Business As Usual

If you think that the power of the banking industry may be in decline, or that its leaders are humbled, or that any kind of major change is underway, please review carefully Jamie Dimon’s speech from Wednesday, March 11 (available on

Mr. Dimon, who runs JP Morgan Chase, makes it clear that he has great respect and appreciation for all that Hank Paulson did for the financial sector.  He also strongly implies that it is time for the government to stop worrying about what approach to adopt; as far as he is concerned, the time for wrangling and figuring out what went wrong is over and the time for really big transfers of taxpayer value is now.

There is no sense here that anything much has changed.  Sure, we’ve lost some banks, we’re in a big recession, and everything we thought sensible for banks in terms of regulation/risk management/corporate governance lies in tatters.  But it is obvious, from the words, tone, and body language of Mr. Dimon that he thinks his side has won and it is back to business as usual, albeit now with a somewhat larger market share.  On all of this, he probably has inside information.

33 thoughts on “Business As Usual

  1. a response that a bank gave to me sound like the one I received 17 years a go from another bank when I ask help because I was in trouble. It sound like this:”the arrerage in your mortgage will be place at the end of last payment and from the time of the restarting of your payments we will raise your installment to make up for the additional credit” I was shoked and I had to pick up my jaw because it fell on the floor. The names of the banks I will give if requested.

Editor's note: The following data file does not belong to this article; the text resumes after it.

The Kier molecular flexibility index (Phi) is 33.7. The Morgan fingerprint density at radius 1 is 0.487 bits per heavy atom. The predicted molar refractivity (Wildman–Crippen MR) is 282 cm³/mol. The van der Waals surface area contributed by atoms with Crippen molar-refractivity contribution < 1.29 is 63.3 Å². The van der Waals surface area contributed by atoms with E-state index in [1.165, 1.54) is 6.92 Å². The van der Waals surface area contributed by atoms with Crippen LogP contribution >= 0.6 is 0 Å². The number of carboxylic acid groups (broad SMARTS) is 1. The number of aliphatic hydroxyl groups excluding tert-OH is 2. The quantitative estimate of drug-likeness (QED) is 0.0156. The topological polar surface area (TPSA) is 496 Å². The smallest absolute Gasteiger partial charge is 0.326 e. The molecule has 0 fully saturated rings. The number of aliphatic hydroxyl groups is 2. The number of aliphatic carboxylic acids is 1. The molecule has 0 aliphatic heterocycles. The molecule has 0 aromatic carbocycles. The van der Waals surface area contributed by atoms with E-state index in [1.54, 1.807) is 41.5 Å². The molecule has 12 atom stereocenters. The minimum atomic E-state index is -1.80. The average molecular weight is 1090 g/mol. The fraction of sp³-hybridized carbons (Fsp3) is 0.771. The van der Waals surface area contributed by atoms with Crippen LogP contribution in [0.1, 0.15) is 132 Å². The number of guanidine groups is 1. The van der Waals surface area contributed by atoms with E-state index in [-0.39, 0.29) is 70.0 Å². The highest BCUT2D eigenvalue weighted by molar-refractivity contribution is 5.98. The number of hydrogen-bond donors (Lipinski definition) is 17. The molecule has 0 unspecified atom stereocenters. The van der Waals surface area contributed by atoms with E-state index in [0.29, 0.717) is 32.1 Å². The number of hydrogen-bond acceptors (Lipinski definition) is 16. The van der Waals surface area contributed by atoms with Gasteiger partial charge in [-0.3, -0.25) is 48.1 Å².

2. I noticed Dimon display the same swagger in an interview he gave during Davos.

    I thought, “My God, he thinks it’s game over, and he won”.

    So thanks for confirming my fears.

    Not much of an economy, that exists solely to pay a banker’s interest.

  3. Time to quit my job and put my entire net worth into JPM call options, I guess. It is really hard to motivate myself to work when my earnings are going to be taxed and given to people like this.

    Truly sickening.

  4. Dimon, Parsons and Pandit do of course have inside information about the state of their own banks’ balance sheets.

    What I found interesting this week was that all three of them appear to have chosen to engage in strenuous attempts to get out in front of what they presumably believe will be a fierce argument for nationalizing their banks when the stress test results come in.

    Hmm, I wonder why they feel that’s so necessary?

  5. Simon,

    A very disturbing post.

    Also disturbing to me is that we face a Irving Fisher/Hyman Minsky event which we are “fixing” by incurring more debt. Government policy is clearly to inflate asset values ASAP and not allow a debt work-out at the consumer, business, or Government level. Unlike 1930 when the U.S. had a current account surplus and manageable levels of Government debt, even the Government is over-leveraged in 2009. I fear that Willem Buiter is right – the U.S. can’t afford massive fiscal stimulus. The “cure” we are pursuing may prove to be more dangerous than the disease 5 years hence.